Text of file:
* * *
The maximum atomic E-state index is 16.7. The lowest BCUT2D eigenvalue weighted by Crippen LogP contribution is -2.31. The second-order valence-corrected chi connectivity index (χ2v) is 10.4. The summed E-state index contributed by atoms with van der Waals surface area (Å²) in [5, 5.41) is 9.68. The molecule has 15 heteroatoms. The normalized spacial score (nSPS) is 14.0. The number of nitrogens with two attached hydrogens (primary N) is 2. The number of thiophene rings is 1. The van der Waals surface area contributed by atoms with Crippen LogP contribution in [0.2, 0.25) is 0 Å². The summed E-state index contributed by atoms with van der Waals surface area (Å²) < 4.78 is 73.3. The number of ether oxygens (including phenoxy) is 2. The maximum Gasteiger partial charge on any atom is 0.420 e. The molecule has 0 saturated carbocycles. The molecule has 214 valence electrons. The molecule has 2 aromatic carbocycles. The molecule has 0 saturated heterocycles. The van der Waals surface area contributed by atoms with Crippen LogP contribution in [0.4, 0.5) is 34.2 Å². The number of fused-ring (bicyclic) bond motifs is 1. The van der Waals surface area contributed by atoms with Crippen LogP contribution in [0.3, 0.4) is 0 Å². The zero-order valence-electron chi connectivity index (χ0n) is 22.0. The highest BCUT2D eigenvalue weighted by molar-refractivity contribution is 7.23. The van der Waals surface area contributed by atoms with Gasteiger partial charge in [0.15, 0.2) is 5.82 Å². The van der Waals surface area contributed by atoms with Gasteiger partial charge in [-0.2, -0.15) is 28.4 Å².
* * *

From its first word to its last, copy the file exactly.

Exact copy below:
The maximum atomic E-state index is 16.7. The lowest BCUT2D eigenvalue weighted by Crippen LogP contribution is -2.31. The second-order valence-corrected chi connectivity index (χ2v) is 10.4. The summed E-state index contributed by atoms with van der Waals surface area (Å²) in [5, 5.41) is 9.68. The molecule has 15 heteroatoms. The normalized spacial score (nSPS) is 14.0. The number of nitrogens with two attached hydrogens (primary N) is 2. The number of thiophene rings is 1. The van der Waals surface area contributed by atoms with Crippen LogP contribution in [0.2, 0.25) is 0 Å². The summed E-state index contributed by atoms with van der Waals surface area (Å²) < 4.78 is 73.3. The number of ether oxygens (including phenoxy) is 2. The maximum Gasteiger partial charge on any atom is 0.420 e. The molecule has 0 saturated carbocycles. The molecule has 214 valence electrons. The molecule has 2 aromatic carbocycles. The molecule has 0 saturated heterocycles. The van der Waals surface area contributed by atoms with Crippen LogP contribution in [0.4, 0.5) is 34.2 Å². The number of fused-ring (bicyclic) bond motifs is 1. The van der Waals surface area contributed by atoms with Crippen LogP contribution in [0.3, 0.4) is 0 Å². The zero-order valence-electron chi connectivity index (χ0n) is 22.0. The highest BCUT2D eigenvalue weighted by molar-refractivity contribution is 7.23. The van der Waals surface area contributed by atoms with Gasteiger partial charge in [0.15, 0.2) is 5.82 Å². The van der Waals surface area contributed by atoms with Gasteiger partial charge in [-0.2, -0.15) is 28.4 Å².